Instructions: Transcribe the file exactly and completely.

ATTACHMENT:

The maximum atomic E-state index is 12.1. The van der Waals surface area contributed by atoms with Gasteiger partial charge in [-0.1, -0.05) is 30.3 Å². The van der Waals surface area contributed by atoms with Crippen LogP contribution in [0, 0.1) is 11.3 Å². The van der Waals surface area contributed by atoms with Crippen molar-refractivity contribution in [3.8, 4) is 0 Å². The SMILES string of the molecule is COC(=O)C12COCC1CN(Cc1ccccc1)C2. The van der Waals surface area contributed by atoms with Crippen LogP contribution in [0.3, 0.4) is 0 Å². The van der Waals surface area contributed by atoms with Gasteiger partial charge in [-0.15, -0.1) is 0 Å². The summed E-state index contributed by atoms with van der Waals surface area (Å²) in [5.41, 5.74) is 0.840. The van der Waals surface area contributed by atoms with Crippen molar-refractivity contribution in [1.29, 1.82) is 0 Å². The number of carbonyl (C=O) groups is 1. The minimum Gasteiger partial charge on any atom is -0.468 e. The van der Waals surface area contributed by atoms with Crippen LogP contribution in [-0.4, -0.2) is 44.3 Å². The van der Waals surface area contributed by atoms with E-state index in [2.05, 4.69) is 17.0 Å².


The maximum atomic E-state index is 12.1. The van der Waals surface area contributed by atoms with Gasteiger partial charge in [-0.1, -0.05) is 30.3 Å². The van der Waals surface area contributed by atoms with Crippen LogP contribution in [0, 0.1) is 11.3 Å². The van der Waals surface area contributed by atoms with Crippen molar-refractivity contribution in [3.8, 4) is 0 Å². The SMILES string of the molecule is COC(=O)C12COCC1CN(Cc1ccccc1)C2. The van der Waals surface area contributed by atoms with Crippen LogP contribution in [0.3, 0.4) is 0 Å². The van der Waals surface area contributed by atoms with Gasteiger partial charge in [-0.15, -0.1) is 0 Å². The summed E-state index contributed by atoms with van der Waals surface area (Å²) in [5.41, 5.74) is 0.840. The van der Waals surface area contributed by atoms with Crippen molar-refractivity contribution in [1.29, 1.82) is 0 Å². The number of carbonyl (C=O) groups is 1. The minimum Gasteiger partial charge on any atom is -0.468 e. The van der Waals surface area contributed by atoms with Crippen LogP contribution in [-0.4, -0.2) is 44.3 Å². The van der Waals surface area contributed by atoms with E-state index in [2.05, 4.69) is 17.0 Å².